It is our intention to follow the same practice of consultation for each set of national standards and to seek views from all interested bodies and from people likely to be affected. However, we do not want to prevent the possibility of making minor amendments to standards or, perhaps, of responding rapidly with changes should circumstances warrant. We do not want our responses to be slowed down by a lengthy consultation process. It is here that we need some degree of flexibility. Standards on the use of measures to restrain and control, for example, may need to be amended quickly if they do not cover a particular type of unsafe or harmful practice identified in a particular home.

To summarise, we would expect to consult fully whenever developing national minimum standards, but I would be uncomfortable accepting amendments which would rule out any circumstances where a consultation might not be appropriate.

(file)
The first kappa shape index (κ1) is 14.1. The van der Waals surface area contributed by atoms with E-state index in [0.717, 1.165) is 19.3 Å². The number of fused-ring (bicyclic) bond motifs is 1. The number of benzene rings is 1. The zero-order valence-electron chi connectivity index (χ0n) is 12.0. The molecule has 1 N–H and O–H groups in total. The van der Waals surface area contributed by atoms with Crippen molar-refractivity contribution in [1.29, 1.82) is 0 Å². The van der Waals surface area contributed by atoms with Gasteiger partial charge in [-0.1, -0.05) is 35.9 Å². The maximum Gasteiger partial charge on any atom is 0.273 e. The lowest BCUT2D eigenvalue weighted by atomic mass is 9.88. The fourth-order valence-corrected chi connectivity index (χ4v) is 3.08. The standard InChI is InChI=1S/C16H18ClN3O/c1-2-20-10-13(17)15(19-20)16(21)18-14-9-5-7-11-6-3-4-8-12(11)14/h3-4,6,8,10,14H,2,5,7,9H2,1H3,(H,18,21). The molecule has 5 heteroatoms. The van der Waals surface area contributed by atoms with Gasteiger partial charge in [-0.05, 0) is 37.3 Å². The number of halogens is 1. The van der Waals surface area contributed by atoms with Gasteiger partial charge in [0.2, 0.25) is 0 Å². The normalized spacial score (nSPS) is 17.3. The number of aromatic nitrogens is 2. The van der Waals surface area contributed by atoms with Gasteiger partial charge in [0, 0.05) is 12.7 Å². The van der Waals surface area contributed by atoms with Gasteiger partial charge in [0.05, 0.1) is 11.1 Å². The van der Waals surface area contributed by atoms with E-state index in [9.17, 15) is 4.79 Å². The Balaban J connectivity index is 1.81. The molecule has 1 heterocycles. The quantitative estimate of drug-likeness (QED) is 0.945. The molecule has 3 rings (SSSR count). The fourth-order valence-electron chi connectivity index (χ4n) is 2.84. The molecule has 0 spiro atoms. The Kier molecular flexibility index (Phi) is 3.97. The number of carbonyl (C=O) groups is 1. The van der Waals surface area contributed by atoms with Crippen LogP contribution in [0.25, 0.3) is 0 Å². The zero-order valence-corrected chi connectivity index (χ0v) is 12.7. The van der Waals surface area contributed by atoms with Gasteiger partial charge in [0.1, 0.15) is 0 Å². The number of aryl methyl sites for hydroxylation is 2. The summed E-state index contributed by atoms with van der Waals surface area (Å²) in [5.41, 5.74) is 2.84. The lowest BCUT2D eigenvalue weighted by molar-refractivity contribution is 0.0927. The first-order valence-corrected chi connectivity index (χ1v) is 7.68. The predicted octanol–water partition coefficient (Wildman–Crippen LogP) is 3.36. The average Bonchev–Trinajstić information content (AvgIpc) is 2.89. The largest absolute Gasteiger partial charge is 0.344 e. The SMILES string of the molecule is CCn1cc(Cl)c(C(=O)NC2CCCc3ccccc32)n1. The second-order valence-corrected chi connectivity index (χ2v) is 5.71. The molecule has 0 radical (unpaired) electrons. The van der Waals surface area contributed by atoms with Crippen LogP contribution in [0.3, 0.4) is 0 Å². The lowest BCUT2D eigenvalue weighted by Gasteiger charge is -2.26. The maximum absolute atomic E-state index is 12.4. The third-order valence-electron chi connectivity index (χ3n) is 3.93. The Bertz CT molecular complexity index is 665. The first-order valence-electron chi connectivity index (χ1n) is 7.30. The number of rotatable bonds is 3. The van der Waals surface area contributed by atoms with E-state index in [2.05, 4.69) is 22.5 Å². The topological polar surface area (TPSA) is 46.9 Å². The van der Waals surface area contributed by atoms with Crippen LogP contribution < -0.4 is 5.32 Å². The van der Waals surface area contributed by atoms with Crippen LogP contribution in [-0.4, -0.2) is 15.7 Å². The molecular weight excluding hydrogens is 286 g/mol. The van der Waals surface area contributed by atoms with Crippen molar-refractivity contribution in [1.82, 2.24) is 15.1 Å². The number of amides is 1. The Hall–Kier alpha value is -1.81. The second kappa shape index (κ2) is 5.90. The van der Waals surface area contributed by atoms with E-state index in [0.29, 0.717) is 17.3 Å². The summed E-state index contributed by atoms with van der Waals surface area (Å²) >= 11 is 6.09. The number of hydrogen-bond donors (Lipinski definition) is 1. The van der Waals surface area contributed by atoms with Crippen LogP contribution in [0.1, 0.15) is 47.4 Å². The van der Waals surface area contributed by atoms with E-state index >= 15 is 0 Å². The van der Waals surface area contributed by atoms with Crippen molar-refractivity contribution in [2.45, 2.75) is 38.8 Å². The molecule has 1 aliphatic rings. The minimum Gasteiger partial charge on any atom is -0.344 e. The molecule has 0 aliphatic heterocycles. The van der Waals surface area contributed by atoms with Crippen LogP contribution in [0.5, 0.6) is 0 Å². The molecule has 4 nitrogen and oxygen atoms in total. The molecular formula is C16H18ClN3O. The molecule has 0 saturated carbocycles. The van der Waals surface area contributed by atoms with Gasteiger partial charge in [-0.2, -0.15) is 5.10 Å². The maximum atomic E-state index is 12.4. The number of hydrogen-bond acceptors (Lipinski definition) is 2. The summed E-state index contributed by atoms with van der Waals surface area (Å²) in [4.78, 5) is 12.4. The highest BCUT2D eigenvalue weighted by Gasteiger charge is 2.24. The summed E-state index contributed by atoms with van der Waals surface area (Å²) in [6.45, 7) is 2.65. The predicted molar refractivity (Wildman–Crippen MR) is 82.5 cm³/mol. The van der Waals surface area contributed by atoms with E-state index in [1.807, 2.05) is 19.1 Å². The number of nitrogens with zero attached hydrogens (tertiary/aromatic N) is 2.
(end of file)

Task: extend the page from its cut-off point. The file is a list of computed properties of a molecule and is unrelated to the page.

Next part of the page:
Amendment No. 81 concerns the discretion with which the registration authority may apply the national standards. I said, both at Second Reading and during our previous deliberations in Committee, that an element of discretion needs to be used when the national care standards commission is exercising its powers to make decisions. We think we have achieved that by the current wording "take into account", which we think is sufficiently flexible for those purposes.

It is worth recalling that the independent sector has, for a long time, been calling for national standards. That is because of the inconsistency of approach among many of the current registration authorities. We are determined to bring fairness and consistency to care services, but we accept that consistency has to be balanced with discretion.

The regulations will, as it were, form the bones on which the standards will form the flesh. So, for example, the regulations may require an establishment to provide adequate and suitable staffing, to take a point we have already discussed. These may be further defined in the standards to require, say, a minimum of 50 per cent of care staff to be qualified at NVQ level 2; they may bring in the ratios we have discussed; and they may bring in the national minimum data that the noble Earl has suggested we consider.